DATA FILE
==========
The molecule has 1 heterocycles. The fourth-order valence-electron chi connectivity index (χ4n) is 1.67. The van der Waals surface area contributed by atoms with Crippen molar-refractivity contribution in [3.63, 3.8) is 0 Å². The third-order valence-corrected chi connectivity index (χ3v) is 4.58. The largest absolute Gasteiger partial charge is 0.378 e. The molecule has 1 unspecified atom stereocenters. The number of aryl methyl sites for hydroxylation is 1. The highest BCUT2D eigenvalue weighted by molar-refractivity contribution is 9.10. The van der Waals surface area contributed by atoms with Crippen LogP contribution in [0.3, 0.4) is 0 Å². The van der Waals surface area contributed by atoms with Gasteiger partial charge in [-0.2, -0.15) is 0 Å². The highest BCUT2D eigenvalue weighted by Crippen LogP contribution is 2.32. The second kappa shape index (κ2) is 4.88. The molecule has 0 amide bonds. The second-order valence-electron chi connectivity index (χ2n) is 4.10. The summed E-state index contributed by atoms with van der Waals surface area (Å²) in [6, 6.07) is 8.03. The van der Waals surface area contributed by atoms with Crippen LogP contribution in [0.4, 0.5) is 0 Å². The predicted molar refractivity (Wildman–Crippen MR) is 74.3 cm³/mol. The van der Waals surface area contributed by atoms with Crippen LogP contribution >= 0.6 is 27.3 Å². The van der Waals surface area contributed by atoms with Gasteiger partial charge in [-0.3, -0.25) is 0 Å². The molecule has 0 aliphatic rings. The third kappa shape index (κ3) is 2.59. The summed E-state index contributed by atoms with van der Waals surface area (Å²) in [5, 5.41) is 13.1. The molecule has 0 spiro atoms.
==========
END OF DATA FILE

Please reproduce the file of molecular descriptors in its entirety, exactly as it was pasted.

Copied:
The molecule has 1 heterocycles. The fourth-order valence-electron chi connectivity index (χ4n) is 1.67. The van der Waals surface area contributed by atoms with Crippen molar-refractivity contribution in [3.63, 3.8) is 0 Å². The third-order valence-corrected chi connectivity index (χ3v) is 4.58. The largest absolute Gasteiger partial charge is 0.378 e. The molecule has 1 unspecified atom stereocenters. The number of aryl methyl sites for hydroxylation is 1. The highest BCUT2D eigenvalue weighted by molar-refractivity contribution is 9.10. The van der Waals surface area contributed by atoms with Crippen LogP contribution in [0.3, 0.4) is 0 Å². The van der Waals surface area contributed by atoms with Gasteiger partial charge in [-0.2, -0.15) is 0 Å². The highest BCUT2D eigenvalue weighted by Crippen LogP contribution is 2.32. The second kappa shape index (κ2) is 4.88. The molecule has 0 amide bonds. The second-order valence-electron chi connectivity index (χ2n) is 4.10. The summed E-state index contributed by atoms with van der Waals surface area (Å²) in [6, 6.07) is 8.03. The van der Waals surface area contributed by atoms with Crippen LogP contribution in [0.4, 0.5) is 0 Å². The predicted molar refractivity (Wildman–Crippen MR) is 74.3 cm³/mol. The van der Waals surface area contributed by atoms with Crippen LogP contribution >= 0.6 is 27.3 Å². The van der Waals surface area contributed by atoms with Gasteiger partial charge in [-0.3, -0.25) is 0 Å². The molecule has 0 aliphatic rings. The third kappa shape index (κ3) is 2.59. The summed E-state index contributed by atoms with van der Waals surface area (Å²) in [5, 5.41) is 13.1. The molecule has 0 spiro atoms.